Bad finish aside, this will always be a great tale for the Wolverines. Were it a movie, you would have been mesmerized from the opening credits. Jimmy King, a leaping gnome from Texas, the most sought-after player in his high school. Rose, a slinky fireball of confidence, the most sought-after player in his high school. Howard, a dominating big man with an uncanny soft shot, the most sought-after player in his high school. Ray Jackson, a bundle of offense and defensive pressure, the most sought-after player in his high school. Webber, the prototype big forward, muscled beyond his years, agile beyond his frame, the most sought-after player in the country.

All five? At the same school? Let’s face it. This was a team that made news on move-in day. From the time that Fisher unhooked the bridles and let all five of them start — Feb. 9, 1992, mark that on your sports calendars — they became more than kids tossing around a basketball; they became an event. A thing. A moving, jelling, growing, laughing, learning, twirling, rebounding, shooting, boasting, toasting, dunking, ker-plunking single unit of basketball talent. Oh, they made mistakes, they lost games, but the defeats always seemed more accident than inability.

The early-season loss to Duke was followed by five straight wins. A blown game to Ohio State was avenged by a big win over Indiana. All the time, they were learning to play together, building their machine, fitting the screws and attaching the pipes, until, by tournament time, they were on line and running. Five freshmen starters. Beating Temple. Beating East Tennessee State. Beating Oklahoma State — once ranked No. 2 in the nation — and beating Ohio State, everyone’s favorite selection from the Big Ten. Then coming here. Beating Cincinnati. Going to Monday Night in Minneapolis, against the defending national champions.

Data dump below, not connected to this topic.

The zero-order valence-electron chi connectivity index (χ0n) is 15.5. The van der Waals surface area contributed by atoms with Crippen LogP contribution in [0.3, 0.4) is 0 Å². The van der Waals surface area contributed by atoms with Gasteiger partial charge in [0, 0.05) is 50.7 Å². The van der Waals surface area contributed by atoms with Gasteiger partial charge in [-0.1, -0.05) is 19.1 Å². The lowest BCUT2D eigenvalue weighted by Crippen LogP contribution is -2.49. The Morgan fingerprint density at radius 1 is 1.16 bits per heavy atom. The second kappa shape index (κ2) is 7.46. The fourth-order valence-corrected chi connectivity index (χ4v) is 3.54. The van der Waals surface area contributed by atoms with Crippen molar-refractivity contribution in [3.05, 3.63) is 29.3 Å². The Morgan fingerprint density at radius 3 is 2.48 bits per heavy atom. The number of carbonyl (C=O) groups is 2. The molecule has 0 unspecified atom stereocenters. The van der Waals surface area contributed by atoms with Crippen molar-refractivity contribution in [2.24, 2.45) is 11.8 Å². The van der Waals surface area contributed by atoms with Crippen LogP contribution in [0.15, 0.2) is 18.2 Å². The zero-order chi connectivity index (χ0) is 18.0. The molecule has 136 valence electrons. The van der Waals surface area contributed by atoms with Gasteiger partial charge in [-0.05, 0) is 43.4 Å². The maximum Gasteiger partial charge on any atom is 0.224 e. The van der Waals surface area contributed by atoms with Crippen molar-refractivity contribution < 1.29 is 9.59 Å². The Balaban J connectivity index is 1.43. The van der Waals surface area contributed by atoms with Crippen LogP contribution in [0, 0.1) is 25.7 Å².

“We’re the No. 2 team in the country, I guess,” Webber said in the locker room. “That’s higher than we’ve been ranked all year, right?” It wasn’t pretty

Right. It was no fun to watch the closing scenes of this championship, the sad Wolverines staring at the Blue Devils’ celebration, or Webber telling cameramen to “get out of my face” in the tunnel, or Rose putting his arms around Webber as they rode to their final press conference of the tournament, holding their heads together, crying, or Howard telling reporters that he felt
“so drowsy out there,” due the cold he’s been fighting.

In fact, from a pure basketball point of view, this game was not much to watch, either. It was more a slugfest than a dunk-a-thon, more marked by fouls than baskets, more dotted with turnovers than assists. The Blue Devils won because they turned 49 percent shooting by Michigan in the first half into 29 percent shooting in the second. They won because they out- rebounded Michigan. And they won because of Grant Hill, son of former football star Calvin Hill, who started in place of the injured Brian Davis and with 18 points is the biggest reason Duke wears the crown this morning. Laettner and Bobby Hurley were sub-par by any standards.